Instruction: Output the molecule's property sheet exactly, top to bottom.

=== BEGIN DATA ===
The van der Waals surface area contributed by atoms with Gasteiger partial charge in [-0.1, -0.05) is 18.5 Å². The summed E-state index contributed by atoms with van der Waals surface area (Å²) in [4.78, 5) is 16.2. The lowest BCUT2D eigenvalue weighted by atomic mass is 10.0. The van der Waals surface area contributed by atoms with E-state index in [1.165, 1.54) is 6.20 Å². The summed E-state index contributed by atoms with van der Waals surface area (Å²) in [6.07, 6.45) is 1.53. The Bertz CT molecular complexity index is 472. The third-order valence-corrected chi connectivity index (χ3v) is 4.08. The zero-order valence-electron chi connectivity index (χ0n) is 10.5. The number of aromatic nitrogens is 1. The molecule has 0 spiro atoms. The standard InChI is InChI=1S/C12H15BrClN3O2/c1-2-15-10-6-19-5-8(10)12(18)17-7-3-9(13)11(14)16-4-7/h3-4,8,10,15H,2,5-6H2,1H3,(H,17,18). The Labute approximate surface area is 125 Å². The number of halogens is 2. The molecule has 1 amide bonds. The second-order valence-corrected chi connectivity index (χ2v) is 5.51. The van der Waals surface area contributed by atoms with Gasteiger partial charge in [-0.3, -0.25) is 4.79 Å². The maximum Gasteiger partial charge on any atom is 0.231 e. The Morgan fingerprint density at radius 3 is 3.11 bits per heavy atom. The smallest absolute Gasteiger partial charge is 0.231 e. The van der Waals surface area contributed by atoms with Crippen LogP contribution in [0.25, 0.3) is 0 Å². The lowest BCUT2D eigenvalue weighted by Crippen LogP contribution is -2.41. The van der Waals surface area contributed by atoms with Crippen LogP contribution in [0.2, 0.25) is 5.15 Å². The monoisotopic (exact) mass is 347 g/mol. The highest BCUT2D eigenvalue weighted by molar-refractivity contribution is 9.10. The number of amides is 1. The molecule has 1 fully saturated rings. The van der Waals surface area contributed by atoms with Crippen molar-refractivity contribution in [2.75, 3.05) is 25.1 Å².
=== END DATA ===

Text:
The van der Waals surface area contributed by atoms with Gasteiger partial charge in [-0.1, -0.05) is 18.5 Å². The summed E-state index contributed by atoms with van der Waals surface area (Å²) in [4.78, 5) is 16.2. The lowest BCUT2D eigenvalue weighted by atomic mass is 10.0. The van der Waals surface area contributed by atoms with E-state index in [1.165, 1.54) is 6.20 Å². The summed E-state index contributed by atoms with van der Waals surface area (Å²) in [6.07, 6.45) is 1.53. The Bertz CT molecular complexity index is 472. The third-order valence-corrected chi connectivity index (χ3v) is 4.08. The zero-order valence-electron chi connectivity index (χ0n) is 10.5. The number of aromatic nitrogens is 1. The molecule has 0 spiro atoms. The standard InChI is InChI=1S/C12H15BrClN3O2/c1-2-15-10-6-19-5-8(10)12(18)17-7-3-9(13)11(14)16-4-7/h3-4,8,10,15H,2,5-6H2,1H3,(H,17,18). The Labute approximate surface area is 125 Å². The number of halogens is 2. The molecule has 1 amide bonds. The second-order valence-corrected chi connectivity index (χ2v) is 5.51. The van der Waals surface area contributed by atoms with Gasteiger partial charge in [-0.3, -0.25) is 4.79 Å². The maximum Gasteiger partial charge on any atom is 0.231 e. The Morgan fingerprint density at radius 3 is 3.11 bits per heavy atom. The smallest absolute Gasteiger partial charge is 0.231 e. The van der Waals surface area contributed by atoms with Crippen LogP contribution in [0.25, 0.3) is 0 Å². The lowest BCUT2D eigenvalue weighted by Crippen LogP contribution is -2.41. The van der Waals surface area contributed by atoms with Crippen LogP contribution in [0.2, 0.25) is 5.15 Å². The monoisotopic (exact) mass is 347 g/mol. The highest BCUT2D eigenvalue weighted by molar-refractivity contribution is 9.10. The number of amides is 1. The molecule has 1 fully saturated rings. The van der Waals surface area contributed by atoms with Crippen molar-refractivity contribution in [2.75, 3.05) is 25.1 Å².